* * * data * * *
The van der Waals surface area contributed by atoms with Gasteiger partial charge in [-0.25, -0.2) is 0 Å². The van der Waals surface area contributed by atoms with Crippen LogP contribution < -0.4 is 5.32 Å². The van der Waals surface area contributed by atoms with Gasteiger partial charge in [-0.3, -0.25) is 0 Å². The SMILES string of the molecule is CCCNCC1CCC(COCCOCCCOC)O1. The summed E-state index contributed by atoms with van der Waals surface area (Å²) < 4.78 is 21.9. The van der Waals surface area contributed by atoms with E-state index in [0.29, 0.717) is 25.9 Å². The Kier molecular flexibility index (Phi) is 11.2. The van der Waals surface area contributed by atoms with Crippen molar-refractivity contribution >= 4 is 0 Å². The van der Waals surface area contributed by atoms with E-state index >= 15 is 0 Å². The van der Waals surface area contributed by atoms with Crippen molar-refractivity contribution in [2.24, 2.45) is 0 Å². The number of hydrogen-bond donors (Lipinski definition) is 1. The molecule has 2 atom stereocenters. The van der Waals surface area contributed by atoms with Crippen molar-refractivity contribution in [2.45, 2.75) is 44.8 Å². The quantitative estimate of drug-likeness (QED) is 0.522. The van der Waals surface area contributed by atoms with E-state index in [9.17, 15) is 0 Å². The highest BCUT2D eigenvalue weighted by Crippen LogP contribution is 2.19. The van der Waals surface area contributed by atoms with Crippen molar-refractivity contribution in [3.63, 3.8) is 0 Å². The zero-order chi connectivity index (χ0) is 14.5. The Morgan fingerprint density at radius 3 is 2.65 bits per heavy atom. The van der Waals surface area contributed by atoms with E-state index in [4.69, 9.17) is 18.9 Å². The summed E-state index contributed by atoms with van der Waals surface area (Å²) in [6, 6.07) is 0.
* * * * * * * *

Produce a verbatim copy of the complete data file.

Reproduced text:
The van der Waals surface area contributed by atoms with Gasteiger partial charge in [-0.25, -0.2) is 0 Å². The van der Waals surface area contributed by atoms with Crippen LogP contribution < -0.4 is 5.32 Å². The van der Waals surface area contributed by atoms with Gasteiger partial charge in [-0.3, -0.25) is 0 Å². The SMILES string of the molecule is CCCNCC1CCC(COCCOCCCOC)O1. The summed E-state index contributed by atoms with van der Waals surface area (Å²) < 4.78 is 21.9. The van der Waals surface area contributed by atoms with E-state index in [0.29, 0.717) is 25.9 Å². The Kier molecular flexibility index (Phi) is 11.2. The van der Waals surface area contributed by atoms with Crippen molar-refractivity contribution >= 4 is 0 Å². The van der Waals surface area contributed by atoms with E-state index >= 15 is 0 Å². The van der Waals surface area contributed by atoms with Crippen molar-refractivity contribution in [2.24, 2.45) is 0 Å². The number of hydrogen-bond donors (Lipinski definition) is 1. The molecule has 2 atom stereocenters. The van der Waals surface area contributed by atoms with Crippen molar-refractivity contribution in [2.45, 2.75) is 44.8 Å². The quantitative estimate of drug-likeness (QED) is 0.522. The van der Waals surface area contributed by atoms with E-state index in [9.17, 15) is 0 Å². The highest BCUT2D eigenvalue weighted by Crippen LogP contribution is 2.19. The van der Waals surface area contributed by atoms with Crippen molar-refractivity contribution in [3.63, 3.8) is 0 Å². The zero-order chi connectivity index (χ0) is 14.5. The Morgan fingerprint density at radius 3 is 2.65 bits per heavy atom. The van der Waals surface area contributed by atoms with E-state index in [4.69, 9.17) is 18.9 Å². The summed E-state index contributed by atoms with van der Waals surface area (Å²) in [6, 6.07) is 0.